All clocks (and watches) are constructed along the following basic lines.
They have a power supply, a time dividing mechanism, a gearing mechanism, and a display of some kind.
These four parts of the clock are made differently between an electric clock and a mechanical clock, but
both types of clocks still have these components.
Time Dividing Mechanism
- For mechanical clocks, the power supply can be one of several options, (which have all been used in
different clocks), falling weights, springs or the coiled main spring.
- For electric clocks, the power supply is either a battery or mains power.
- For mechanical clocks, the time dividing mechanism is often called the escarpment, which consists of
a pallet fork, balance wheel and a pendulum or regulating device.
It is the pallet fork rotating the balance wheel that makes the tick tock sound of clocks and watches.
- For electric clocks, time is divided by a quartz resonator (vibrating quartz crystal), an electronic tunning fork,
or vibrating cesinum atoms (for an atomic clock). Some clocks that use power mains for the power supply also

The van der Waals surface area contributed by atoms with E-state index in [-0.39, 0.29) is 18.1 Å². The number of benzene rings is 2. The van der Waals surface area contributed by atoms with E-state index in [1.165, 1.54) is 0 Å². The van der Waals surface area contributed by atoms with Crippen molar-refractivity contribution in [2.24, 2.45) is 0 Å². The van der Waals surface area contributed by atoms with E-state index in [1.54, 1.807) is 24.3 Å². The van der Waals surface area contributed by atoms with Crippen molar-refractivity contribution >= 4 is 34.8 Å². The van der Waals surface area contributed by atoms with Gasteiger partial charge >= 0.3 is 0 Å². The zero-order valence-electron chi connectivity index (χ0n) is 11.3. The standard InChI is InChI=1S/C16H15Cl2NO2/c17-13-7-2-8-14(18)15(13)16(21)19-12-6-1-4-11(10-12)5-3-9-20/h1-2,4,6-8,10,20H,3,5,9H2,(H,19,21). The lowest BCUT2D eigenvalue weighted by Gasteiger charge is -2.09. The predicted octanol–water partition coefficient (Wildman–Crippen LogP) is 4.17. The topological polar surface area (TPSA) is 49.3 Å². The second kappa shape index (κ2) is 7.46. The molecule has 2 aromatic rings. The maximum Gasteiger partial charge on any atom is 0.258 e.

count the oscillations in the power source to split time with.
- Mechanical clocks use interconnected gears to convert the divided time into correct units for advancing the clock hands.
- Electric clocks use a counter (integrated circuit component) to do this gearing function.
- Mechanical clocks use hands and dial face to display time.
- Electric clocks can use either hands and dial face or a digital display to display time.
While there are still other variations not covered, all clocks and watches work by using power to divide time to convert to
display time as it is passing as accurately as their engineering precision will allow.